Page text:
True or False – Are Dreadlocks Dirty?

For a long time, the world has had a conception that the words ‘dreadlock’ and ‘dirty’ have some kind of correlation. Dreaded hair is no dirtier, or cleaner for that matter, than undreaded hair. The …

For a long time, the world has had a conception that the words ‘dreadlock’ and ‘dirty’ have some kind of correlation. Dreaded hair is no dirtier, or cleaner for that matter, than undreaded hair. The messy look can come off as dity, from a distance, but in reality that is far from the case. People who wear dreadlocks often go a long way to keep their dreads clean. 

It is a common practice to stereotype people based on their looks, consciously and unconsciously. In some cases, you may not even realize you are doing it. 

But, don’t be the person who automatically assumes someone is dirty solely based on the fact that they have dreadlocks. If you are going to be that person, base it off of personal hygiene, not their hairstyle. 

Are Dreads Dirty? 

Dreadlocks are no different than undreaded hair when it comes to cleanliness. If hair is properly maintained and washed regularly, then it is not dirty; same goes for dreads. In fact, clean hair actually knots a lot faster than dirty hair does! With that being said, people with dreadlocks tend to go to great lengths to keep their hair clean, for the knotting process to happen faster. As well as keeping it healthy. 

Dreads are generally not dirty, and it all comes down to a person’s personal hygiene. If you are a dirty person, you will have dirty dreads, and vice versa; if you are a clean person, you will have clean dreads.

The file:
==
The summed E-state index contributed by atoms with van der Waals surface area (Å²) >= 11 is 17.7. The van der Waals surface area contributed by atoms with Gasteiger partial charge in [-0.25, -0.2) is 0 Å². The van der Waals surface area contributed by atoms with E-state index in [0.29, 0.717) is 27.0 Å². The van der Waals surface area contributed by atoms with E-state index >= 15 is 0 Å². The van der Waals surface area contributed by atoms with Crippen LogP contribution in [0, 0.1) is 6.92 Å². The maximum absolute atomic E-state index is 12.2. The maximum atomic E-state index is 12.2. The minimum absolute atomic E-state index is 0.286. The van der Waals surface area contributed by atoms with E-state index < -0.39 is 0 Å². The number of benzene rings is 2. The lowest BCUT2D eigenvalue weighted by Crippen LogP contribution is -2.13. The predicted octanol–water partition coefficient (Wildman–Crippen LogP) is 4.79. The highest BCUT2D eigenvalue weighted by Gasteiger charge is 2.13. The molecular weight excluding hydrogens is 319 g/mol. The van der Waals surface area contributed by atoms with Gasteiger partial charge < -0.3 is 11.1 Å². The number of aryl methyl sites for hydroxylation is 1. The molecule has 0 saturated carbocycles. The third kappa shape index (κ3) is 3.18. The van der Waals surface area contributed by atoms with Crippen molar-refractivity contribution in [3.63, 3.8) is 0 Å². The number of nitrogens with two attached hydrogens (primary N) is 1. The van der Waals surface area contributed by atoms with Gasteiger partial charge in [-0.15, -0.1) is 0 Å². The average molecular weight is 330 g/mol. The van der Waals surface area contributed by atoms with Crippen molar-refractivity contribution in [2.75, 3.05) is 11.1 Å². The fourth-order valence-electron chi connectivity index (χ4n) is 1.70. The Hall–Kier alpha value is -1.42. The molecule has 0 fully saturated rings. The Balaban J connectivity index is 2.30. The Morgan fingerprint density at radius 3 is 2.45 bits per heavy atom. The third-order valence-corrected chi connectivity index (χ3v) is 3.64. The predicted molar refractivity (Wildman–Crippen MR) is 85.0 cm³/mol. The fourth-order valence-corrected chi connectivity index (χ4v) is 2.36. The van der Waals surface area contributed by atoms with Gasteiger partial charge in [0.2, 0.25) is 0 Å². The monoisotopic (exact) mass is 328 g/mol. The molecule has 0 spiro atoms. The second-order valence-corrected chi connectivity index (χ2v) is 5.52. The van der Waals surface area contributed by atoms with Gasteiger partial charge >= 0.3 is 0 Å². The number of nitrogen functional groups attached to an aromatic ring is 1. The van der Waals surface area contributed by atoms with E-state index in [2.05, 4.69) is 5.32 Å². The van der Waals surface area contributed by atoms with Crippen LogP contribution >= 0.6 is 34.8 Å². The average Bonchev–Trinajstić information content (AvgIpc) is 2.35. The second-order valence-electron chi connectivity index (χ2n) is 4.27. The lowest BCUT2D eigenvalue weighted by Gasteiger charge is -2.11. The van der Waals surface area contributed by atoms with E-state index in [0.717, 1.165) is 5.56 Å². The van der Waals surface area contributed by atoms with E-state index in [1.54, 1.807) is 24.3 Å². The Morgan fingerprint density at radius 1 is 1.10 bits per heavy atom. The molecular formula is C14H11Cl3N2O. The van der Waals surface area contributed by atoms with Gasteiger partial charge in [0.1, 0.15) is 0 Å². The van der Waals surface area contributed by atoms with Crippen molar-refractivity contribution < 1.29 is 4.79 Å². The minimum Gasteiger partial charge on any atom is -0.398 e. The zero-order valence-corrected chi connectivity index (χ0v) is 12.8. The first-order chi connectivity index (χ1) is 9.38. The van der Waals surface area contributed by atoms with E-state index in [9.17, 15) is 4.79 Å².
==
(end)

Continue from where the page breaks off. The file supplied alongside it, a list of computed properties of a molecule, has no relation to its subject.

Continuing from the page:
Why are dreadlocks perceived as dirty? 

If dreadlocks aren’t generally dirty, why are they perceived that way? For a long time, dreads have had a bad reputation of being dirty, causing many people to believe that only dirty hippies or lazy surfers have dreads. The main cause of this theory is none other than stereotyping

Hippies actually tend to have dreadlocks because they are easier to maintain when traveling; we know from personal experience. 

People with dreads obviously can’t brush their hair, and are limited to the number of times they can wash their hair without harming their dreads. Whereas people without dreadlocks are free to comb or brush their hair freely whenever they want, and can wash it as many times as they feel necessary. 

Now, it is easier for things to get stuck in dreads compared to undreaded hair, especially the inner part of the locs. However, as long as you avoid putting things in your hair, that shouldn’t be an issue. 

Do people with dreadlocks wash their hair?

People with dreadlocks wash their hair just the same as people with undreaded hair. In the beginning stages of dreadlocks, it is common to not wash them as often for the first couple of months. But, once they start to lock and form, then it is easier to wash and care for without disrupting the knotting process. 

It is quite common for people with dreadlocks to wash their hair about once a week, or potentially every other week. Washing on a regular basis will not only keep your locs clean, but happy and healthy as well. 

Maintenance and hair treatments such as vinegar soaks, or application of oils and moisturizers are also just as important as washing. Proper maintenance will help eliminate all the build up from over time and other environmental factors that can damage dreadlocks. This process should happen on average every 3-6 months to maintain strength and to keep your locs healthy. 

Do Locs Tend to Smell?

Dreadlocks are essentially matted hair, which has the potential to hold more odors quicker, and for longer periods of time. However, that does NOT necessarily mean they will smell bad. If you properly maintain your hair and wash it on a regular basis, your dreads should never smell. 

But, what actually makes dreads smell? Here are some common factors: